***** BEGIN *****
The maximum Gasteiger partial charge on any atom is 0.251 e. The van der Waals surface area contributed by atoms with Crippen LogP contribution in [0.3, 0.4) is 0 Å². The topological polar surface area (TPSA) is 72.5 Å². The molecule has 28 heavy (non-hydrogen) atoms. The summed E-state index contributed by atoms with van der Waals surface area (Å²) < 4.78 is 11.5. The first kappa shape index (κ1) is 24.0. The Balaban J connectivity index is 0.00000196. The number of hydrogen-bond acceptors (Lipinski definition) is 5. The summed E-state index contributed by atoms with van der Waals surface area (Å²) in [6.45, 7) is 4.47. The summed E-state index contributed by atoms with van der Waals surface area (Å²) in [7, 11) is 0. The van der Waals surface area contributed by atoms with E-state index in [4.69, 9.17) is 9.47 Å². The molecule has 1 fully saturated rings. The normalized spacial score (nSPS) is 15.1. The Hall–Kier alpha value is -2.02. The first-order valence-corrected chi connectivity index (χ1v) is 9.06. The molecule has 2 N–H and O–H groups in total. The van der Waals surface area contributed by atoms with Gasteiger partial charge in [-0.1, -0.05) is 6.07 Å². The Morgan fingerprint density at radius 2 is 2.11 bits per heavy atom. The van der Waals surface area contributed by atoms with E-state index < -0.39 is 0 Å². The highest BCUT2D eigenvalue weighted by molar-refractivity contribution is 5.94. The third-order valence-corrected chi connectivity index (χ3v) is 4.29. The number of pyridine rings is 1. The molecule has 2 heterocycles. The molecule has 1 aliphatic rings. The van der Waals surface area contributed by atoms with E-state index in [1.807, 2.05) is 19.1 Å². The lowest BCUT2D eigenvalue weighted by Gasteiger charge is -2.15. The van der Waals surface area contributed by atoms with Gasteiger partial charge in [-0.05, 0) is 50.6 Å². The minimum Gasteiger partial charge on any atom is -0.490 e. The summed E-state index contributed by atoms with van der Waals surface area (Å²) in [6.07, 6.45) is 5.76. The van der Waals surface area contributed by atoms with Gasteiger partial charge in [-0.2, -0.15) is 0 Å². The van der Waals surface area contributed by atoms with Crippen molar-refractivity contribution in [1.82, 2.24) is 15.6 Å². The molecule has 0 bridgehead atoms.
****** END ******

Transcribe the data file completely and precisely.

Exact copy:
The maximum Gasteiger partial charge on any atom is 0.251 e. The van der Waals surface area contributed by atoms with Crippen LogP contribution in [0.3, 0.4) is 0 Å². The topological polar surface area (TPSA) is 72.5 Å². The molecule has 28 heavy (non-hydrogen) atoms. The summed E-state index contributed by atoms with van der Waals surface area (Å²) < 4.78 is 11.5. The first kappa shape index (κ1) is 24.0. The Balaban J connectivity index is 0.00000196. The number of hydrogen-bond acceptors (Lipinski definition) is 5. The summed E-state index contributed by atoms with van der Waals surface area (Å²) in [6.45, 7) is 4.47. The summed E-state index contributed by atoms with van der Waals surface area (Å²) in [7, 11) is 0. The van der Waals surface area contributed by atoms with E-state index in [4.69, 9.17) is 9.47 Å². The molecule has 1 fully saturated rings. The normalized spacial score (nSPS) is 15.1. The Hall–Kier alpha value is -2.02. The first-order valence-corrected chi connectivity index (χ1v) is 9.06. The molecule has 2 N–H and O–H groups in total. The van der Waals surface area contributed by atoms with Gasteiger partial charge in [-0.1, -0.05) is 6.07 Å². The Morgan fingerprint density at radius 2 is 2.11 bits per heavy atom. The van der Waals surface area contributed by atoms with E-state index < -0.39 is 0 Å². The highest BCUT2D eigenvalue weighted by molar-refractivity contribution is 5.94. The third-order valence-corrected chi connectivity index (χ3v) is 4.29. The number of pyridine rings is 1. The molecule has 2 heterocycles. The molecule has 1 aliphatic rings. The van der Waals surface area contributed by atoms with E-state index in [1.807, 2.05) is 19.1 Å². The lowest BCUT2D eigenvalue weighted by Gasteiger charge is -2.15. The van der Waals surface area contributed by atoms with Gasteiger partial charge in [-0.05, 0) is 50.6 Å². The minimum Gasteiger partial charge on any atom is -0.490 e. The summed E-state index contributed by atoms with van der Waals surface area (Å²) in [6.07, 6.45) is 5.76. The van der Waals surface area contributed by atoms with Gasteiger partial charge in [-0.2, -0.15) is 0 Å². The van der Waals surface area contributed by atoms with Crippen molar-refractivity contribution in [1.82, 2.24) is 15.6 Å². The molecule has 0 bridgehead atoms.